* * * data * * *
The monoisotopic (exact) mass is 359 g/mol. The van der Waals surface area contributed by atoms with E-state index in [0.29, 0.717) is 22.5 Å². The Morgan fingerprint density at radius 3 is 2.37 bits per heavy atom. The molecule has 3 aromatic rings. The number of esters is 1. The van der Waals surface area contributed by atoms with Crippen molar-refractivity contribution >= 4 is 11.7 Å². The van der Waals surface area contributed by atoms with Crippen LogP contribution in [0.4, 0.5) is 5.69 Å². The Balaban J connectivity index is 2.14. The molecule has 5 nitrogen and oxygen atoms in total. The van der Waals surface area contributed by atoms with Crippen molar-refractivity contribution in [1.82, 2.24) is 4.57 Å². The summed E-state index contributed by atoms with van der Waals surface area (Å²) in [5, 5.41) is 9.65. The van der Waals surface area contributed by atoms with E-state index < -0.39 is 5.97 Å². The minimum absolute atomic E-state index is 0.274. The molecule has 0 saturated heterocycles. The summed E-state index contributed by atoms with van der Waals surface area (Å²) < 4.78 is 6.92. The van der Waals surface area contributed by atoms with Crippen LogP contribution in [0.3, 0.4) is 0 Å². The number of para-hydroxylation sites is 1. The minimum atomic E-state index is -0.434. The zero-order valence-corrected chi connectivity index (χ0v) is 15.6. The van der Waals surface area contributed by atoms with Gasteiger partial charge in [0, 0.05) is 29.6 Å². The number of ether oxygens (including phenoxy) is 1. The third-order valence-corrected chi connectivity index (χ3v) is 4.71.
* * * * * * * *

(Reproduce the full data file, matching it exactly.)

The monoisotopic (exact) mass is 359 g/mol. The van der Waals surface area contributed by atoms with E-state index in [0.29, 0.717) is 22.5 Å². The Morgan fingerprint density at radius 3 is 2.37 bits per heavy atom. The molecule has 3 aromatic rings. The number of esters is 1. The van der Waals surface area contributed by atoms with Crippen molar-refractivity contribution >= 4 is 11.7 Å². The van der Waals surface area contributed by atoms with Crippen LogP contribution in [0.4, 0.5) is 5.69 Å². The Balaban J connectivity index is 2.14. The molecule has 5 nitrogen and oxygen atoms in total. The van der Waals surface area contributed by atoms with Crippen molar-refractivity contribution in [1.82, 2.24) is 4.57 Å². The summed E-state index contributed by atoms with van der Waals surface area (Å²) in [5, 5.41) is 9.65. The van der Waals surface area contributed by atoms with E-state index < -0.39 is 5.97 Å². The minimum absolute atomic E-state index is 0.274. The molecule has 0 saturated heterocycles. The summed E-state index contributed by atoms with van der Waals surface area (Å²) < 4.78 is 6.92. The van der Waals surface area contributed by atoms with Crippen LogP contribution in [0.3, 0.4) is 0 Å². The number of para-hydroxylation sites is 1. The minimum atomic E-state index is -0.434. The zero-order valence-corrected chi connectivity index (χ0v) is 15.6. The van der Waals surface area contributed by atoms with Gasteiger partial charge in [0, 0.05) is 29.6 Å². The number of ether oxygens (including phenoxy) is 1. The third-order valence-corrected chi connectivity index (χ3v) is 4.71.